- Indoor farming company Gotham Greens said it will double the size of its greenhouse capacity from 600,000 square feet to more than 1.2 million square feet this year, allowing the 11-year-old company to enter new regions and expand its footprint in existing markets.
- The operator of climate-controlled hydroponic greenhouses is building facilities near Dallas, Atlanta and Denver and expanding existing locations in Chicago and Providence, Rhode Island. Once completed, Gotham Greens will own and operate 12 greenhouses across eight states.
- Companies that grow produce indoors have grown rapidly as they benefit from consumer demand for locally grown produce raised in a more environmentally friendly way.
As companies race to grow produce indoors, a first-mover advantage will play a big role in not only getting them into retailers but keeping them there.
Gotham Greens is one of several companies bringing crops that were traditionally raised outdoors into more hospitable growing conditions inside. With demand for produce grown under more environmentally friendly conditions on the rise, indoor farming companies are quickly working to supply retailers and consumers.
Having the first truly local products available could pay dividends down the road. Stores could decide to display a grower’s produce in more locations or carry more varieties of their vegetables and fruits. By having a facility close to a retailer, producers build on the locally grown mantra and increase the likelihood that the chain will continue working with them to meet surging demand.
Indoor agriculture companies tout many of the same attributes in promoting their firms to retailers, shoppers and investors, making it imperative that they find ways to distinguish themselves from one another. In all cases, the facilities are more productive, use fewer resources such as water and land, can supply regions of the U.S. during non-growing seasons like winter and have a lower likelihood of witnessing a disease outbreak.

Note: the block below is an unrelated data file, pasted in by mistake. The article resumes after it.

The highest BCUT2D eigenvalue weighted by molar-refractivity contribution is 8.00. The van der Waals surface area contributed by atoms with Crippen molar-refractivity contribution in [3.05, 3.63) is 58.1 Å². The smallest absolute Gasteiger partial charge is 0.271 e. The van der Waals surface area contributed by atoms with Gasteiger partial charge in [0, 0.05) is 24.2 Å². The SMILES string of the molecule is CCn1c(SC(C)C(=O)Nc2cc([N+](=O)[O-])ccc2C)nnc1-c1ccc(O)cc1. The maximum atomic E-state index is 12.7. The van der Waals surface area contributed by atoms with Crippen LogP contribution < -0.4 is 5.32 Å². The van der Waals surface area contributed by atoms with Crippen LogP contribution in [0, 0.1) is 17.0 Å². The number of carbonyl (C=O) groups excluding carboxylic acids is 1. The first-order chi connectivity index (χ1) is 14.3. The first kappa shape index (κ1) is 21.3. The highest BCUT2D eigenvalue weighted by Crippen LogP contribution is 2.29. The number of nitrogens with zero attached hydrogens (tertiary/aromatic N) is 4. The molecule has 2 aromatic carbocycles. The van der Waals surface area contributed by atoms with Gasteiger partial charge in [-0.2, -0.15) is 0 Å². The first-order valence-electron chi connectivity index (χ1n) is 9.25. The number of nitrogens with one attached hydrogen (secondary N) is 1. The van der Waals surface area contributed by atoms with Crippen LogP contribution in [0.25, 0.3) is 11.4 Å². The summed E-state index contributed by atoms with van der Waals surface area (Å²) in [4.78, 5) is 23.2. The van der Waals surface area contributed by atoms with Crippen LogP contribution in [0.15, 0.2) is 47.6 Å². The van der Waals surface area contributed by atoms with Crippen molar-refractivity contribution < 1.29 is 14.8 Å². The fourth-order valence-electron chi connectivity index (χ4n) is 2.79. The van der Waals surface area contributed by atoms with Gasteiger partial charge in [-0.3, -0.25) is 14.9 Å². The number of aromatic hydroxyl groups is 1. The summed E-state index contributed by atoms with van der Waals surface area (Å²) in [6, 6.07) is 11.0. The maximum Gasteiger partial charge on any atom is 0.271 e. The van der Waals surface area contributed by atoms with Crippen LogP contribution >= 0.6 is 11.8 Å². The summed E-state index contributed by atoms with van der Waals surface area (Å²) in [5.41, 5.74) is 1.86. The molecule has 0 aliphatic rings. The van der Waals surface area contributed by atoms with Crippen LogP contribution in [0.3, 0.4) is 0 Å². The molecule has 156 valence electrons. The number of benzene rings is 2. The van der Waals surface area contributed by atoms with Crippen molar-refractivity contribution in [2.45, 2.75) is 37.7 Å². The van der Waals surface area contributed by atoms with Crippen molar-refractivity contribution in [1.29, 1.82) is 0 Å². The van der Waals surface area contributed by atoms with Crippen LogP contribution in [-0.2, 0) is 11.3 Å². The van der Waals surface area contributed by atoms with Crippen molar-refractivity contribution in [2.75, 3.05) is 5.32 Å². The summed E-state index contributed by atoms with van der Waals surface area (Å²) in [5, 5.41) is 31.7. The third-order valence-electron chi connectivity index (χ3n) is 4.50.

Gotham Greens is aiming to deliver its fresh produce within a day’s drive from its greenhouses to much of the country’s population. Recently, it has seen especially robust demand for its products. It posted 28% year-over-year growth compared to a 1% increase during the same period for the total pre-packaged salads and lettuce categories, according to Nielsen data cited by the company in its release.
Gotham Greens sells its salad greens, herbs, salad dressings, dips, and cooking sauces in approximately 3,000 stores across 45 U.S. states nationwide.
“Our goal is to deliver Gotham Greens’ fresh produce within a day’s drive from our greenhouses to 90% of consumers across the U.S.,” Viraj Puri, co-founder and CEO of Gotham Greens, said in a statement. “These strategic greenhouse expansion projects bring us closer to this milestone.”
Other companies are expanding their footprints, too. Driscoll’s and Plenty recently announced plans to build an indoor farm to grow the berry giant’s strawberries. Upward Farms plans to build a 250,000-square-foot facility in Pennsylvania to supply microgreens throughout the Northeast “and beyond.” AppHarvest, one of the few companies in the sector to be publicly traded, is in the process of quadrupling its farm network and diversifying its crops to include salad greens and berries.
Earlier this month, indoor farming company Local Bounti said it would acquire rival Hollandia Produce Group, which grows and sells leafy greens under the name of Pete’s, for $122.5 million. With so many companies rapidly expanding at the same in an effort to grab finite shelf space, more deals are inevitable.